| Last week, celebrity fitness trainer, former host of “The Biggest Loser” and heart attack survivor, Bob Harper, joined Charlotte advocacy groups to meet local heart attack survivors as he continues his multi-city tour with Survivors Have Heart.
The event took place at the Marriott Southpark where local advocacy groups, Healthcare Providers, legislators and others were invited to hear Bob’s story, compelling insights from local survivors, and learn about resources available to them in the Charlotte community.
As a health and fitness expert and a best-selling author, Bob Harper is widely known for inspiring audiences nationwide to get fit. He was the picture of health. Bob never considered that a heart attack could happen to him. But it did. “It was hugely shocking to me,” Bob reveals. “I learned a lot about myself.”
“People need to be very aware that we are all susceptible," Bob shared.
Since surviving his heart attack that occurred while he was at the gym in 2017, Bob has been committed to helping his fellow survivors find purpose in their journey and live their healthiest lives. Bob helped pioneer the Survivors Have Heart
program last year, just 9 months after his heart attack. Teaming up with AstraZeneca, this initiative to celebrate survivorship and provide support for survivors and their loved ones.
While changes to his diet and exercise routine are an important part of his physical recuperation, Bob credits further education with helping him evolve his mindset and believes this plays an equally important role. That’s why he’s committed to help other survivors find the support and encouragement they need. This year he is traveling across the country, connecting with survivors to share the lesser-known, emotional recovery that goes along with surviving a heart attack.
In an interview with Creative Loafing, Bob discussed the importance of emotional recovery for survivors. “During recovery there’s an emotional component of building a new relationship with your heart. After my heart attack I was having to find a way to trust my heart again and that’s where this whole campaign came about. We’re coming together in these town hall meetings with survivors and their caregivers and we tell our stories, and we learn from each other. And I do believe that words have power. Not only for people going through it but the people around them too.”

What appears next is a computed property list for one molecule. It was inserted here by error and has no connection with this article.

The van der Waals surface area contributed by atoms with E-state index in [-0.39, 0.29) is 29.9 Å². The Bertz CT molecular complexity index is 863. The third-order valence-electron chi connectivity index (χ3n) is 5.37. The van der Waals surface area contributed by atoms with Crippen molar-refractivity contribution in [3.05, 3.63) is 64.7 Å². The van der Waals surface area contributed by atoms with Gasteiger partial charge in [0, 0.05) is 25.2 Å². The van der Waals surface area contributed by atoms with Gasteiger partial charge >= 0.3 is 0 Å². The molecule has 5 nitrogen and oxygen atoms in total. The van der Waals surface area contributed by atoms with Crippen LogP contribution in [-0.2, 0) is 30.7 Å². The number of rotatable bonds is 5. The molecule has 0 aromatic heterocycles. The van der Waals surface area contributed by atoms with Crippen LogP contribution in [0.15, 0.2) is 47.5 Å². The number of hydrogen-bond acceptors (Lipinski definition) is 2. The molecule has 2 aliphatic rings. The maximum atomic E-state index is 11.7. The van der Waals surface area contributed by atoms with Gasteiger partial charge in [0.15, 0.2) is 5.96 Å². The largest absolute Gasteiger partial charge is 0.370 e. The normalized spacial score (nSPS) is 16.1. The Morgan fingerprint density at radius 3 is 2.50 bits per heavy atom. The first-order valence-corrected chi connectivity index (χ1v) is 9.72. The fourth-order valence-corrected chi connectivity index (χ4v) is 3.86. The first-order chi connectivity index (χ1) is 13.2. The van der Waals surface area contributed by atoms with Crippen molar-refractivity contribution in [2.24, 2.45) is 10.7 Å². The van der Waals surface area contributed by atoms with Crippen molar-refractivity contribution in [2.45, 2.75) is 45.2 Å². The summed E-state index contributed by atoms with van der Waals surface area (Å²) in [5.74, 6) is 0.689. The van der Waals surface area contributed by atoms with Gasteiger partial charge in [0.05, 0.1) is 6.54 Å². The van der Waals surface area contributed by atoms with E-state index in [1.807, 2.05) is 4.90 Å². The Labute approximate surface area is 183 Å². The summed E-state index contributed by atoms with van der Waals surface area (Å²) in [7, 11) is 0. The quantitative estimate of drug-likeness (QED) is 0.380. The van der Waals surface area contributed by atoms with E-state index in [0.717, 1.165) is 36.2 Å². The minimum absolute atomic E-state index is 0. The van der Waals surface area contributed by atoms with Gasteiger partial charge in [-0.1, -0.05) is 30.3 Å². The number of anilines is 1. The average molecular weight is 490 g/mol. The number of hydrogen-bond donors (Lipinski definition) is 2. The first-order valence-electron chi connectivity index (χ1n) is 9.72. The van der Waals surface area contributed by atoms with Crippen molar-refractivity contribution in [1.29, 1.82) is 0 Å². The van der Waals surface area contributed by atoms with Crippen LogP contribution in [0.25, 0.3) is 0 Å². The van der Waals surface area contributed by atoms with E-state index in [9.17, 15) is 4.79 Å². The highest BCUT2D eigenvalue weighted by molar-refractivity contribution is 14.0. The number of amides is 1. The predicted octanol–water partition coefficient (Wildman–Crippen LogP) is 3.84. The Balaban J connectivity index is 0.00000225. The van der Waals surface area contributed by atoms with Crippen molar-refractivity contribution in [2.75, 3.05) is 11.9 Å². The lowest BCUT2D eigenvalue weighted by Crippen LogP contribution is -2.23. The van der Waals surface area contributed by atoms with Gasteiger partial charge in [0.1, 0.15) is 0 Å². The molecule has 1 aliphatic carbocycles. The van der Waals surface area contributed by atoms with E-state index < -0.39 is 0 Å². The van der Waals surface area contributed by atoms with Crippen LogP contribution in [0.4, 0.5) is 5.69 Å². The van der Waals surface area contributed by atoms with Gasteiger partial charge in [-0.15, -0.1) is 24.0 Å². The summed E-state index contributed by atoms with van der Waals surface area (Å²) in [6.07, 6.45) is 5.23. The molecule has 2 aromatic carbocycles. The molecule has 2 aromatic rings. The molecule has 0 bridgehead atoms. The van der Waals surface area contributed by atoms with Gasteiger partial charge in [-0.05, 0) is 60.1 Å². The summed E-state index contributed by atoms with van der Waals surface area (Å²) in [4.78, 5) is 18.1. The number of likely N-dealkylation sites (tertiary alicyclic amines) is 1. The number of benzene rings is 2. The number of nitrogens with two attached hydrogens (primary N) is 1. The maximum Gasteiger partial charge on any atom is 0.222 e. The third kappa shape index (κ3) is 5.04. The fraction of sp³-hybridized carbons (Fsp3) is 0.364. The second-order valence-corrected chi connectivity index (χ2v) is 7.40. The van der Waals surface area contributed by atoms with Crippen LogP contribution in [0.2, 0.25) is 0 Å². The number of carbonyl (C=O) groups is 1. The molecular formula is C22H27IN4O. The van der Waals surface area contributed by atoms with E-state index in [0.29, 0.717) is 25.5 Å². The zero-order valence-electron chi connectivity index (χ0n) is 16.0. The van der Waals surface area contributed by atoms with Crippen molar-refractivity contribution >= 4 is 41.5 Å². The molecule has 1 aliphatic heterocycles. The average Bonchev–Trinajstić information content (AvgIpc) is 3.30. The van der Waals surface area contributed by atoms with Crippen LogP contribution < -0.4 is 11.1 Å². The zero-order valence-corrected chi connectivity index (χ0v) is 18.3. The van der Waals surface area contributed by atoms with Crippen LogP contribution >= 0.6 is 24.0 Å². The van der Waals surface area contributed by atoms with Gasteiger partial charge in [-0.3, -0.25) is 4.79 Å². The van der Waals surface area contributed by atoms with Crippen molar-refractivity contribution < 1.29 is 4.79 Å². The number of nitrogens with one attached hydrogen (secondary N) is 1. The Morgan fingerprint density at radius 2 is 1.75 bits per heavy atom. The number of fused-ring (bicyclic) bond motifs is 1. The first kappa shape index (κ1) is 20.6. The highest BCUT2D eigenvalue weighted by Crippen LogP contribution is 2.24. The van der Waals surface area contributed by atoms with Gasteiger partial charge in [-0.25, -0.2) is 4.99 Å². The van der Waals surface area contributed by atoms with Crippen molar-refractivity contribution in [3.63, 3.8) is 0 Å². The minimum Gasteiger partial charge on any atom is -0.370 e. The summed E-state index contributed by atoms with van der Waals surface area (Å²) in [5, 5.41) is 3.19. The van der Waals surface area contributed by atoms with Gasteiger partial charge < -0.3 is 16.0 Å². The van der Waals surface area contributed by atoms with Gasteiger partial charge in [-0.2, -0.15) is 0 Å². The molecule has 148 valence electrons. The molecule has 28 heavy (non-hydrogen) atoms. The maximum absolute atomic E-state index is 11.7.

Taking a proactive approach to your health is paramount. Not only for you, but for your loved ones.
“The word courage comes to mind. The courage to go to your doctor and get checked out. It’s for your own good and your own health.”
is the leading cause of death for people of most ethnicities in the United States, including African Americans, Hispanics, and whites. For American Indians or Alaska Natives and Asians or Pacific Islanders, heart disease is second only to cancer.
High blood pressure, high cholesterol, and smoking are key risk factors
for heart disease. About half of Americans (47%) have at least one of these three risk factors.
Heart attacks have several major warning signs and symptoms:
• Chest pain or discomfort.
• Upper body pain or discomfort in the arms, back, neck, jaw, or upper stomach.
• Shortness of breath.
• Nausea, lightheadedness, or cold sweats.
Looking at the next five years, Bob hopes to expand Survivors Have Heart across the country.
“What I hope is that we have the means and power to take this to more cities and make it bigger. What I have realized just starting this small tour is that it’s really doing a lot of good for people and there are so many people in need of our assistance and care. Taking this to another level will be so powerful in many ways.”
Following his stop in Charlotte, Bob is headed to both Nashville and San Antonio later this year. From wellness and weight loss to heart health and emotional recovery, Bob is making it his purpose to save lives.
with Survivors Have Heart
and learn more about life after a heart attack. You’ll receive a copy of Bob’s 6 Survivor Basics, a guide featuring Bob Harper’s helpful tips and survivor philosophy, with additional valuable information about managing heart health and updates on future Survivors Have Heart efforts.